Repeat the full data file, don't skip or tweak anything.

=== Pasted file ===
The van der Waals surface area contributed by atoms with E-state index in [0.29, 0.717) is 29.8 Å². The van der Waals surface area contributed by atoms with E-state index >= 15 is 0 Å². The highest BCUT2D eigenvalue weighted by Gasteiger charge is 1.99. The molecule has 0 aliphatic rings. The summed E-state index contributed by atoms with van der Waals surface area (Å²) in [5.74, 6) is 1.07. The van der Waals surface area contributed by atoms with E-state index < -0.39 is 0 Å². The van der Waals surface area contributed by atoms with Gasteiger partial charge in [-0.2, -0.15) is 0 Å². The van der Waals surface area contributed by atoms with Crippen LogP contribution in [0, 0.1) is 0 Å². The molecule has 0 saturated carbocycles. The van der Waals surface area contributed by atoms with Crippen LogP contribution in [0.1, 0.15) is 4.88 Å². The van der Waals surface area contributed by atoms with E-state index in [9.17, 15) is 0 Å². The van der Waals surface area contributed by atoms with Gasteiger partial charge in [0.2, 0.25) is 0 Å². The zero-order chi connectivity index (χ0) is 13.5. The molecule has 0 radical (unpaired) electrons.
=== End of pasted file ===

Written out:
The van der Waals surface area contributed by atoms with E-state index in [0.29, 0.717) is 29.8 Å². The van der Waals surface area contributed by atoms with E-state index >= 15 is 0 Å². The highest BCUT2D eigenvalue weighted by Gasteiger charge is 1.99. The molecule has 0 aliphatic rings. The summed E-state index contributed by atoms with van der Waals surface area (Å²) in [5.74, 6) is 1.07. The van der Waals surface area contributed by atoms with E-state index < -0.39 is 0 Å². The van der Waals surface area contributed by atoms with Gasteiger partial charge in [-0.2, -0.15) is 0 Å². The van der Waals surface area contributed by atoms with Crippen LogP contribution in [0, 0.1) is 0 Å². The molecule has 0 saturated carbocycles. The van der Waals surface area contributed by atoms with Crippen LogP contribution in [0.1, 0.15) is 4.88 Å². The van der Waals surface area contributed by atoms with E-state index in [9.17, 15) is 0 Å². The van der Waals surface area contributed by atoms with Gasteiger partial charge in [0.2, 0.25) is 0 Å². The zero-order chi connectivity index (χ0) is 13.5. The molecule has 0 radical (unpaired) electrons.